What began as a headache spiraled into a comma, a meningitis diagnosis and eventually into a brain condition that took her family to India seven times, blowing Sh20 million in the process.
Eventually, after seven years of seeking treatment abroad, Madlene Cherop was healed after an open-head surgery at a hospital in Eldoret, Uasin Gishu County. The six-hour surgery was the first of its kind there.
Cherop’s father, sergeant Richard Biwott, told Health & Science that his daughter first complained of a headache in December 2014 while in Form Two.
But it was Dr Florentius Koech, an Eldoret-based neurosurgeon, who gave the now 23-year-old fourth-year Bachelor of Education student at Riara University, a new lease of life.
Cherop had been diagnosed with what medics suspected to be meningitis. But further examinations at the Moi Teaching & Referral Hospital (MTRH) revealed she was suffering from brain arteriovenous malformation (AVM).
The neurosurgeon at MTRH explained that the AVM was deep-seated on the right side of the brain and had caused large blood clotting and rupture.
Biwott flew his daughter to India where doctors preferred embolisation (bloodless surgery) and radiosurgery to an open-head surgery which had more medical dangers.
But here in Kenya, Dr Koech advised that an open-head surgery be conducted if Cherop was to heal completely from the recurring brain condition.
The open-head surgery was “the last option and is risky because the AVM had grown with time, but since we have removed it,” explains Dr Koech. “We are sure that she is cured if she gets through this stage.”
According to Dr James Munene, a cardiovascular surgeon, AVM is an abnormal tangle of blood vessels connecting arteries and veins, which disrupts normal blood flow and oxygen circulation. It can occur in any part of the body, “from the foot to the brain even including the tongue, lips and hands.”
Dr Nikita Mehta, another cardiovascular surgeon, explains that AVMs are rare, affecting less than one per cent of the population. “There is no consensus on causative factors,” she says. “But genetic and chromosomal abnormalities are implicated though not all AVM are inherited disorders and can occur sporadically.”
But treatment can be costly.
Biwott says in India, the embolisation and radiosurgery cost them at least Sh3 million, but the open-head surgery in Eldoret cost Sh1.2 million at Tophill hospital which was affordable compared to the travel and living expenses that came with seeking treatment outside Kenya.
Biwott recalls that travelling abroad means “you have to pay for the air tickets, book hotels and spend on meals and treatment. We would spend Sh3 million at a go, and still go back to India that same year, for a medical review. That is very costly.”
Ambulance came for her
Sergeant Biwott was lucky. The comprehensive medical cover from the National Police Service, took care of Sh16 million in his daughter’s treatment. The family footed out of pocket, the remaining Sh4 million in travel, accommodation and living expenses in the times they travelled to India.
Six weeks after being discharged from hospital in Eldoret, Cherop’s father says she has made tremendous progress and that “she is now fully recovered. She can do all the domestic chores like cleaning, cooking. Her hair is even growing well and she is back leading worship songs in church.”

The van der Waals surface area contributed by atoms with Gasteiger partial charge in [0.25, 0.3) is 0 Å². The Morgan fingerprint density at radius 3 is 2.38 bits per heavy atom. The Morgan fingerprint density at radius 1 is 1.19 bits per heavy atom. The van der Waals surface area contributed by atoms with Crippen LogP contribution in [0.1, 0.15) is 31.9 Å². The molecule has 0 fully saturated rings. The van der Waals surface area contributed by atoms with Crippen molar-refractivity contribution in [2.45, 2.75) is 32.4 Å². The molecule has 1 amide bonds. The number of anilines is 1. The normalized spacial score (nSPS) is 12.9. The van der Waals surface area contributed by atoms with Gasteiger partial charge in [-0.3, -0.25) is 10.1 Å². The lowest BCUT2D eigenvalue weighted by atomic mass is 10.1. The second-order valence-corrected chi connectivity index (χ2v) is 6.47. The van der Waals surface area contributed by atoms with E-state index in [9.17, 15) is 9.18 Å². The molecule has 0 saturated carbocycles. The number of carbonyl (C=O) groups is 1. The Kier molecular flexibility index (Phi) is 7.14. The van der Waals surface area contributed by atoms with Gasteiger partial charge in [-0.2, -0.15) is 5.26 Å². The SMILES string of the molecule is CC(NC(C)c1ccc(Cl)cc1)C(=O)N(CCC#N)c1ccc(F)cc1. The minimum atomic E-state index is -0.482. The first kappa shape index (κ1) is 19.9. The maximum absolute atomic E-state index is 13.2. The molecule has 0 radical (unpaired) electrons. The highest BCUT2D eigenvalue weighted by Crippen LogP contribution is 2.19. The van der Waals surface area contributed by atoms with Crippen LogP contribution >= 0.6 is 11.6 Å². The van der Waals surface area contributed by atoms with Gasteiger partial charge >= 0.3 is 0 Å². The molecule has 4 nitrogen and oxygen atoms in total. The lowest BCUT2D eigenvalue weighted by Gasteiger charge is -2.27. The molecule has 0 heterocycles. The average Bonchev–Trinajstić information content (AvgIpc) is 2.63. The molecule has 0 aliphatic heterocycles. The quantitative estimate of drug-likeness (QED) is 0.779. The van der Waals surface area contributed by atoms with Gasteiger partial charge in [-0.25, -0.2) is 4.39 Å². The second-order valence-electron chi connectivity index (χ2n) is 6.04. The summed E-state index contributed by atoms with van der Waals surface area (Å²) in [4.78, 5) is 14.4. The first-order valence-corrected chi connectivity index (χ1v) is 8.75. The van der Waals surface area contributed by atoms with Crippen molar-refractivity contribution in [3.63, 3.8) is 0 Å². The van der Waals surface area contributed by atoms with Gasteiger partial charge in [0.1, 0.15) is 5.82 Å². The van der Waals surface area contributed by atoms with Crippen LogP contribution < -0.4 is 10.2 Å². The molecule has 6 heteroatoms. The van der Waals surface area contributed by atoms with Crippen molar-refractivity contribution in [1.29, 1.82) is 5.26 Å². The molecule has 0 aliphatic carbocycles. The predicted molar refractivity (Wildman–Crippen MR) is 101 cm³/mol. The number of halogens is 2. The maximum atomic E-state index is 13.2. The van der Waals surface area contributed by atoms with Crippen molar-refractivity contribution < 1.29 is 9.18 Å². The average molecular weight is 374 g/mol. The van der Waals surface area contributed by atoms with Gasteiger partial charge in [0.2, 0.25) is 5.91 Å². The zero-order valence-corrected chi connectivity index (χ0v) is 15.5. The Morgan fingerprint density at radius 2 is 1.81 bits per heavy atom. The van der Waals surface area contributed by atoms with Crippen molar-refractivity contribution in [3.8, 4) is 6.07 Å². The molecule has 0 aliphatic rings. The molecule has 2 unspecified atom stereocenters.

When Cherop complained of a severe headache in 2014, she was rushed to Likuyani hospital where she collapsed for hours. Medics suspected she had meningitis after the headache developed into convulsions.
Cherop was rushed to MTRH where “doctors did a CT scan and the results showed that she had a brain haemorrhage from the AVM,” recalls Biwott, adding that she was given drugs to manage pain and the pressure in the brain resulting from the bleeding.
They were also informed that ensuing operations “would be a complicated and needed further treatment” which was how Cherop was flown to India where medics said that the AVM was located deep in her brain, in an area responsible for eyesight.
“They echoed what the doctors in MTRH had told us, that an open-head surgery would be very dangerous and that our daughter might lose consciousness and her sight,” narrates Biwott.
The doctors in India opted for a bloodless operation called endovascular embolisation; a procedure which treats the abnormal blood vessels by blocking off blood flow to affected area in the brain.
The family travelled at least once or twice a year to India and a repeat embolisation was done. By 2019, medical review showed that Cherop’s illness was clearing “but doctors warned that the condition might recur. We held on faith, praying that our daughter gets healed fully and we never lost hope,” said Biwott.
But a trip to India for her annual review was affected by the outbreak of the coronavirus and its attendant effect on international travel, but she continued with her regular medication until early this year when the severe headache and shivering recurred.
The family thought it was malaria but further examination in Eldoret revealed that Cherop had had another rupture in the brain. The doctors advised the family to consider an open-head surgery since the embolisation had not achieved the desired outcome.
“I had my own fears,” said Biwott. “We have the assumption that we do not have required facilities in the country. Most of us trust medical services abroad more than what we have here locally.”
Doctors warned that even as they signed the consent forms, they were to be alive to the dangers, including loss of sight, speech, consciousness, paralysis and even death.
“It is a miracle that our daughter sailed through the operation. And she was able to see and recognise us and even speak minutes after she came from the theatre,” said Lydia, Cherop’s mother.
Cherop on her part reckons “I now feel better and I believe that I am going to live a normal life like others. God has fought for me.”